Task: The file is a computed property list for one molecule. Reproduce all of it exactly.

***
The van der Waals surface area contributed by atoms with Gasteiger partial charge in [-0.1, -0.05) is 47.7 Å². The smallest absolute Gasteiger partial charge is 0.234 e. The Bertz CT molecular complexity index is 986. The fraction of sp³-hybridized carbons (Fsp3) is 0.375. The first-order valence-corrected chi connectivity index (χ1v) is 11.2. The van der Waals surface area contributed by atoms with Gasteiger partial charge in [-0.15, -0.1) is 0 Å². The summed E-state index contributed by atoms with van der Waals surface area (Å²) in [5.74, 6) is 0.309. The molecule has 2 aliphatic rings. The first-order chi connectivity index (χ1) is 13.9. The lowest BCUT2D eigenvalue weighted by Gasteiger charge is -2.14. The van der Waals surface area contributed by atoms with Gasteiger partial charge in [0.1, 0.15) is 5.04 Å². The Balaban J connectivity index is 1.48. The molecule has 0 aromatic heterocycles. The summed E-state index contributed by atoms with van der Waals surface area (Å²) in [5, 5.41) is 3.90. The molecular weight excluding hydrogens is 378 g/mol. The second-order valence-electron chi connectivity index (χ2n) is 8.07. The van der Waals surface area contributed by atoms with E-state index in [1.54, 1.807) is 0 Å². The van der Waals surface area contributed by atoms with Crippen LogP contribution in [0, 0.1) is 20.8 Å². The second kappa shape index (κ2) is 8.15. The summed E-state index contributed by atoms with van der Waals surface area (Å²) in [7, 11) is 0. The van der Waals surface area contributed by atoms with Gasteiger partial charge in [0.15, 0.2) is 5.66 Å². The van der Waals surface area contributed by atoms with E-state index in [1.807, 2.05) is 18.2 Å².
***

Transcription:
The van der Waals surface area contributed by atoms with Gasteiger partial charge in [-0.1, -0.05) is 47.7 Å². The smallest absolute Gasteiger partial charge is 0.234 e. The Bertz CT molecular complexity index is 986. The fraction of sp³-hybridized carbons (Fsp3) is 0.375. The first-order valence-corrected chi connectivity index (χ1v) is 11.2. The van der Waals surface area contributed by atoms with Gasteiger partial charge in [-0.15, -0.1) is 0 Å². The summed E-state index contributed by atoms with van der Waals surface area (Å²) in [5.74, 6) is 0.309. The molecule has 2 aliphatic rings. The first-order chi connectivity index (χ1) is 13.9. The lowest BCUT2D eigenvalue weighted by Gasteiger charge is -2.14. The van der Waals surface area contributed by atoms with Gasteiger partial charge in [0.1, 0.15) is 5.04 Å². The Balaban J connectivity index is 1.48. The molecule has 0 aromatic heterocycles. The summed E-state index contributed by atoms with van der Waals surface area (Å²) in [5, 5.41) is 3.90. The molecular weight excluding hydrogens is 378 g/mol. The second-order valence-electron chi connectivity index (χ2n) is 8.07. The van der Waals surface area contributed by atoms with E-state index in [1.54, 1.807) is 0 Å². The van der Waals surface area contributed by atoms with Crippen LogP contribution in [0, 0.1) is 20.8 Å². The second kappa shape index (κ2) is 8.15. The summed E-state index contributed by atoms with van der Waals surface area (Å²) in [7, 11) is 0. The van der Waals surface area contributed by atoms with Gasteiger partial charge in [0.15, 0.2) is 5.66 Å². The van der Waals surface area contributed by atoms with E-state index in [1.807, 2.05) is 18.2 Å².